When Li Houlin arrived in France, he was an illegal and liable to arrest and deportation at any moment. Then he did the one thing that guaranteed he would be able to stay and get on the road to citizenship – he joined the French Foreign Legion.
Formed in 1831 to fight for France outside the national territory, the Legion is mostly composed of foreigners. If applicants pass a stringent entry test – the pass rate is just 10 percent — and sign up for five years, their immigrant or criminal status is ignored. If they complete five years of service, they are given the right to live in France for 10 years and can apply for citizenship.
Of its 8,000 members, 75 per cent are non-French, coming from 100 countries, including China. Since the unit was founded by King Louis Philippe on March 10, 1831, its soldiers have been at the front line of the French military, serving in the conquest of Algeria and other Africa colonies, the wars with Germany, in Indochina and, mostly recently, fighting Islamic radicals in the deserts of central Africa.
Hu Liang has served in the legion in Mali and Chad, where he saw fierce fighting with the radicals. Of its unit of 800, 60 were Chinese. He was a student in France; when he saw no future in his academic career, he decided to join the Legion.
One of his comrades is Ma Kai, who came to France to visit his mother. “Friends of mine had served and told me about it. The wages are very high and I had served three years in the PLA in China,” he said.
Lu Gang, 34, joined in November 2012. Formerly an electrical engineer, he was visiting France at the start of 2012 when he saw in the street Chinese wearing the white ‘Kepi’ hat that is the uniform of the legion. “I asked them about their life. What they said thrilled me. That is why I took the decision.”
He immediately applied at the Legion’s headquarters at Aubagne, in southern France, but did not pass the physical test. He returned to China for six months of physical training and was accepted in November that year.
He did four months of military training, learning French and the esprit de corps essential to keep together people from so many different countries and cultures. Now he is serving in an engineering and demining unit.
The vast majority of Chinese leave the Legion after completing their five years of service. Zhang Mingjun is one of the few who decided to sign a further contract, after being recommended by his commander to be transferred to Paris and serve in an office, like a civil servant.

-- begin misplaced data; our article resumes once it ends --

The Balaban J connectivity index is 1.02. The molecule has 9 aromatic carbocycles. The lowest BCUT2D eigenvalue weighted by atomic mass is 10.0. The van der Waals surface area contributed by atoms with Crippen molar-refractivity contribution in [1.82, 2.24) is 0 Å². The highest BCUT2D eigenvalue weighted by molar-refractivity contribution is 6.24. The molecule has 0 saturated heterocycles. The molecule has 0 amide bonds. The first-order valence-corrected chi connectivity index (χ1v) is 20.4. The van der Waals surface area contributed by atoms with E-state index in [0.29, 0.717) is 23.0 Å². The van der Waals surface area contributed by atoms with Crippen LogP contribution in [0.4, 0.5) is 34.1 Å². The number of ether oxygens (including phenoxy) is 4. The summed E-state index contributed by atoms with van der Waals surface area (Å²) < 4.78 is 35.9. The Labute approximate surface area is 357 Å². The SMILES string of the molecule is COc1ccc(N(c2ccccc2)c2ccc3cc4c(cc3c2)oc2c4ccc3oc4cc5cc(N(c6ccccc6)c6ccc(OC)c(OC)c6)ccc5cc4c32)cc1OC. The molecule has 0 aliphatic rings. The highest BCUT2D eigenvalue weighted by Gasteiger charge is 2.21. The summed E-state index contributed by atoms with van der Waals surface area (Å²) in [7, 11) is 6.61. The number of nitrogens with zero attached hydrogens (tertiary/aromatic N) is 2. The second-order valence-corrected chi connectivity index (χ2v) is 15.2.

He is currently serving his third five-year contract, after which he will be entitled to a monthly pension of 1,000 euro.
Li Houlin earned the right to his French citizenship. He served with the Legion in the war in Yugoslavia. He was serving on a ship that was to land on the shore the next day. After an excellent dinner, he and his comrades signed their wills, which were in French, blank and gave their assets to their relatives.
The next day, after their landing, they saw fierce fighting and several of Li’s comrades were killed. After leaving the Legion, Li became a successful businessman. Then, in 2007, to the surprise of his Chinese and French friends alike, he decided to give up his hard-won citizenship and return to China because the opportunities for business were better then. “Nowadays to be a Chinese gives you a sense of superiority,” he told his friends.
The same option exists for Chinese illegals in the United States.
The first Chinese to die in Iraq was Sun Ming, 20, in December 2007. He had emigrated to the US in 1995 at the age of eight but only received his green card in 2006; all his family had problems in their application for permanent residency.
He was one of 8,000 green card holders to join the US military; by doing so, they are spared the fee of applying for citizenship and the application time is reduced. If they are killed, their families obtain citizenship in a short time.
At the time of Sun’s death, 30,000 foreigners were fighting in the US Army, most of them in Iraq. In the six years from September 11, 2001, the US granted citizenship to 32,500 foreign soldiers; 8,000 non-Americans joined up each year during that period. The US army could not obtain sufficient recruits to fight a war opposed by a majority of the population.
Like France, the US demands a high price for its precious citizenship.
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